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What is Consumer Duty?

September 22, 2022 by

You may not have heard of the new Consumer Duty rules, but they’re set to improve the car-buying experience for customers using finance; our guide explains all

Car buyers in the UK are protected by several pieces of legislation, including the Consumer Rights Act and the Consumer Protection from Unfair Trading Regulations,

A new financial regulation – known as Consumer Duty – aims to bring about even more reassurance for people buying a car in finance, and it’s worth knowing about these rules.

What is Consumer Duty?

Consumer Duty legislation is being introduced by the UK’s financial watchdog, the Financial Conduct Authority (FCA), and it applies to all firms regulated by that organisation. This includes insurance companies and banks, as well as car dealers that offer finance packages to fund the purchase of cars. Indeed, carwow itself is regulated by the FCA.

In short, Consumer Duty requires firms offering financial services to put the customers at the heart of their business, doing their best to ensure they experience good outcomes.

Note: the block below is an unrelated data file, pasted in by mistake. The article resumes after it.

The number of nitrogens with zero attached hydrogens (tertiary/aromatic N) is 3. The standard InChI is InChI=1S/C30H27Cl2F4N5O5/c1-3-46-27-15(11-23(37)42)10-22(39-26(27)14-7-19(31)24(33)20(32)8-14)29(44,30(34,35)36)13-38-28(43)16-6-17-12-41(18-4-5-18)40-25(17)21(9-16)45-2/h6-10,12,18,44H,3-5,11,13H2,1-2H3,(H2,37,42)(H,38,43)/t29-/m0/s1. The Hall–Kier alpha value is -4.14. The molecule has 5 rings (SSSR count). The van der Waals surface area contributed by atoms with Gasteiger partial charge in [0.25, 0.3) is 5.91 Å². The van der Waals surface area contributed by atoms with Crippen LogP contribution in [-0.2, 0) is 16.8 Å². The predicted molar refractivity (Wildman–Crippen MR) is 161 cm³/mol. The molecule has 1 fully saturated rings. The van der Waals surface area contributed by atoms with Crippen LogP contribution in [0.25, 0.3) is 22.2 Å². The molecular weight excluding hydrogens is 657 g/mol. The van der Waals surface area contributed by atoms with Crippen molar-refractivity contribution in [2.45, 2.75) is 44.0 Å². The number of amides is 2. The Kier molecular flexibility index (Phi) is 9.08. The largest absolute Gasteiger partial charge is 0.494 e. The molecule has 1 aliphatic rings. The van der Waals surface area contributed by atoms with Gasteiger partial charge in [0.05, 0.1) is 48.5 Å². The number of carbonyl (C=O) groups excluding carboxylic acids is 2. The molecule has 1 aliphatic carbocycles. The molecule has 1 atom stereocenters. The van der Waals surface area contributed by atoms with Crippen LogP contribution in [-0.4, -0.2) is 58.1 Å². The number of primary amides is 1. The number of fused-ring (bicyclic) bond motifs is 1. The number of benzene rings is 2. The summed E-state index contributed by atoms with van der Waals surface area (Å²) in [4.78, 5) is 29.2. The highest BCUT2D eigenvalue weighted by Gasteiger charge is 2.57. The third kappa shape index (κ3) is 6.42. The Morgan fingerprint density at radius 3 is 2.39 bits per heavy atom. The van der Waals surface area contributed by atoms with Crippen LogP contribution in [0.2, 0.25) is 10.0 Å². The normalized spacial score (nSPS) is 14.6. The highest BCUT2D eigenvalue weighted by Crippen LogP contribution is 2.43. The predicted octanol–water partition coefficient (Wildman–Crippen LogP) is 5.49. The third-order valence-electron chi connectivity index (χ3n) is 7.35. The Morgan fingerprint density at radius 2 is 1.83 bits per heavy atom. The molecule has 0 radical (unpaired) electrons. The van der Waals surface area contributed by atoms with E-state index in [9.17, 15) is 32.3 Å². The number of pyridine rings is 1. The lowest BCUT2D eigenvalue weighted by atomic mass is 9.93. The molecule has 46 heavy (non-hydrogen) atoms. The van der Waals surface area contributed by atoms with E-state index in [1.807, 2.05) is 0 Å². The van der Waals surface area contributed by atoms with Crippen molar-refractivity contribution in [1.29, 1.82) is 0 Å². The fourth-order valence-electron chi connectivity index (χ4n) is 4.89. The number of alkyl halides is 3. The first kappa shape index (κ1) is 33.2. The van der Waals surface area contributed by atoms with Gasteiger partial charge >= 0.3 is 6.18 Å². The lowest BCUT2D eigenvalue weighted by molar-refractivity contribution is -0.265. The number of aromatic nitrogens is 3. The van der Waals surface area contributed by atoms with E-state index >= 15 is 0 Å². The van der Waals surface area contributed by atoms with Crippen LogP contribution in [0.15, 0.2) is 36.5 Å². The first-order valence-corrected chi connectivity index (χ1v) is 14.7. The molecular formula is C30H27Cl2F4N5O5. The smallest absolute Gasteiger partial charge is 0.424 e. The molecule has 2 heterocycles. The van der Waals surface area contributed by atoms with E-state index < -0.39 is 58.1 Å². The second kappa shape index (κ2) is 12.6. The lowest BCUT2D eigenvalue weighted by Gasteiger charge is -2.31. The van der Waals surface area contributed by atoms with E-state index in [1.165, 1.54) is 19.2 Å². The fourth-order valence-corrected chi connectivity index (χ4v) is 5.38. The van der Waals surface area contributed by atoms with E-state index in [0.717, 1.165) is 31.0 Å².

It’s worth highlighting that this legislation doesn’t come into force until the end of July 2023 (so effectively 1 August 2023) and is not retroactive, so the rules cannot be applied if a dealer did not meet the requirements of Consumer Duty prior to that date.

Also note that Consumer Duty rules only apply to people taking out financial packages such as a Personal Contract Purchase arrangement, a Hire Purchase agreement or a leasing deal when getting a new or used car; if you buy a car outright they will not apply.

Consumer Duty: the overarching principle

The FCA currently has 11 principles that regulated firms must abide by. These include that companies must conduct business with integrity; that they must treat customers fairly; and that they must deal with regulators (IE the FCA) in an open and cooperative way.

Consumer Duty adds a new, 12th principle to this list, which states that companies registered with the FCA must “act to deliver good outcomes for retail customers.”